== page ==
Marshmallow Mayhem: NYS Looks to Ban Peeps


Noemie Rivera

The scrumptious marshmallow treat will be banned due to new studies revealing the presence of carcinogens.

Just as people connect candy canes to Christmas and candy corn to Halloween, they instantaneously associate Peeps with Easter. Approximately one billion Peeps are consumed yearly; these beloved confections are often the highlight of children’s Easter baskets, adopted as the marshmallows in the “Chubby Bunny Challenge,” or eaten throughout the year as an enjoyable treat. 

However, recent studies suggest that Peeps are likely to cause medical complications such as cancer. This research has led to New York State looking to ban the product.

Although their brilliant colors and irresistible sweetness attract millions of customers annually, Peeps’ cons significantly outweigh their pros. New research implies that six specific flavors of Peeps–Fruit Punch, Hot Tamales, Lavender, Party Cake, Pink, and Wildberry–contain a carcinogenic, or cancer-inducing, component: erythrosine. Commonly referred to as Red Dye No. 3, erythrosine is a vibrant red food coloring produced with petroleum content. According to an article on Health magazine’s website (, previous experiments have exhibited a positive correlation between erythrosine exposure and the development of cancer in rats. Considering that rats share nearly 70% of their DNA with humans, scientists fear that a similar outcome will be seen in human consumers of the ingredient. Furthermore, there is a proposed interrelationship between children’s susceptibility to neurobehavioral problems and the consumption of artificial food colorings such as Red Dye No. 3, Red No. 40, Yellow No. 5, and Yellow No. 6. Additional products containing these ingredients include candy corn, Hot Tamales, Nerds, Skittles, Smarties, boxed cake mixes, instant rice, and even certain medicines and supplements.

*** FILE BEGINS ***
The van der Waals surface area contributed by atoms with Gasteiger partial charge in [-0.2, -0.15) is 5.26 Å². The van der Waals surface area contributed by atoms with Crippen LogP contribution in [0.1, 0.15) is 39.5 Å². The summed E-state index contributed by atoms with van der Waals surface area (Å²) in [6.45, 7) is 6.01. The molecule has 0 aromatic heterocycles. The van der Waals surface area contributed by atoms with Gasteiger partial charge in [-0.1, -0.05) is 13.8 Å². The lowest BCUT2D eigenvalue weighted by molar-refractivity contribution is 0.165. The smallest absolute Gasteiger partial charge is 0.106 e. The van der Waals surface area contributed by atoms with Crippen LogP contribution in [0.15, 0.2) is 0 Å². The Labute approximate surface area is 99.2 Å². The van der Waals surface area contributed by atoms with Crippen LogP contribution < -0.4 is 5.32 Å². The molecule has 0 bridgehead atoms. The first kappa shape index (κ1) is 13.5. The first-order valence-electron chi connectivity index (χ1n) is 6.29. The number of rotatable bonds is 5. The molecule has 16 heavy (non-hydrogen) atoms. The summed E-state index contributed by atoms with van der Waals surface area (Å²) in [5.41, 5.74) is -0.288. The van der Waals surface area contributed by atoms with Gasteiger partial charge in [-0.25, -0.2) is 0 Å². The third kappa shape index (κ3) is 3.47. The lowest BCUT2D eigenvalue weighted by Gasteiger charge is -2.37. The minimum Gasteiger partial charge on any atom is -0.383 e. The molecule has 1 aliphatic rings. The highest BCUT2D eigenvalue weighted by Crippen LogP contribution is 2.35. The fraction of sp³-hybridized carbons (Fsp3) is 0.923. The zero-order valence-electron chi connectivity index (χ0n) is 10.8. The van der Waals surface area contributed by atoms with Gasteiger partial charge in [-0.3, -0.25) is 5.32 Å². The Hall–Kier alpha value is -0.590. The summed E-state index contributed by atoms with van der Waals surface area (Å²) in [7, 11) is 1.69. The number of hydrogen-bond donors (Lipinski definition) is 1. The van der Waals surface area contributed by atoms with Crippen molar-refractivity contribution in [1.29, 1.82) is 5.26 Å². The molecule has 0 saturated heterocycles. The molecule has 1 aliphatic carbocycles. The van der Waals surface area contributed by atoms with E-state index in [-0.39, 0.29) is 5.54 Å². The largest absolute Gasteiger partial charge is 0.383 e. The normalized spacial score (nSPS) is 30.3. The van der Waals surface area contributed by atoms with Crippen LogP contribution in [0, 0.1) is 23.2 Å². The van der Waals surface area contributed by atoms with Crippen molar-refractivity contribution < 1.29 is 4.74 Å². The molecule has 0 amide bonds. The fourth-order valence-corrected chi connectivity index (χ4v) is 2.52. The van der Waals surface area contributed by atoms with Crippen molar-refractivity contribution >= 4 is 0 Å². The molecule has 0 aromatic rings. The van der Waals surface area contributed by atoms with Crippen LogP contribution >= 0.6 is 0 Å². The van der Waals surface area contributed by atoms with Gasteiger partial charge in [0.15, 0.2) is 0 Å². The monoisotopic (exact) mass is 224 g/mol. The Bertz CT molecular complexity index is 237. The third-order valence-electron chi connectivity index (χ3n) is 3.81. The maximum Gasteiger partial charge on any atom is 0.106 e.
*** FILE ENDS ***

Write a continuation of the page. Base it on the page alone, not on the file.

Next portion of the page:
Red Dye No. 3 has been outlawed in the cosmetics industry since the 1990s, so why is it present in countless food products today? Just Born Quality Confections, the company that manufactures Peeps, addresses this question by acknowledging the Food and Drug Administration’s policy: the FDA still approves the use of this ingredient, as stated in a report by the Food Safety Magazine ( Moreover, workers behind Just Born assert that they aim to utilize more natural food colorings in their candies instead of artificial ones. 

Particularly in California, Red Dye No. 3 is a prevalent topic of discussion. Over 16,000 individuals have signed a petition to ban erythrosine, which is currently under deliberation. Even so, some argue that prohibiting erythrosine-containing products is ultimately unnecessary. Instead, they recommend regulation by controlling the amount of this ingredient that one ingests. Shelly Wegman, a registered dietician at the University of North Carolina Rex Healthcare, announced to Health, “… there’s no information on the quantity it would take for [cancer development] to happen… Definitely, more research is needed.”

One step further in protecting consumers against the harmful effects of Red Dye No. 3 is excluding certain products from stores in New York State. Sadly, this action entails bidding farewell to some of New York’s favorite snacks. People’s fondness regarding these treats may have stemmed from various determinants, such as their delightful tastes or a nostalgic factor. Freshman Hayden Rosa said, “[Peeps] were good in my opinion and remind me of Easter when I was a little kid,” she continued, “but I understand the reason for their discontinuation if they cause cancer.” Freshman Sophia Schoen voiced, “I believe Red Dye No. 3 should be banned because it is a possible carcinogen. We don’t want to take any chances.”

“First Skittles, and now Peeps! At this point, anything can be cancerous,” said freshman Addison Norris, recalling a previous issue pertaining to food coloring in Skittles.“Therefore, it is imperative to check the ingredients of an item before eating,” she expressed. Norris is correct: consumers cannot assume the detriments or lack thereof in any product. Before picking up a brightly colored snack, be sure to look out for Red Dye No. 3!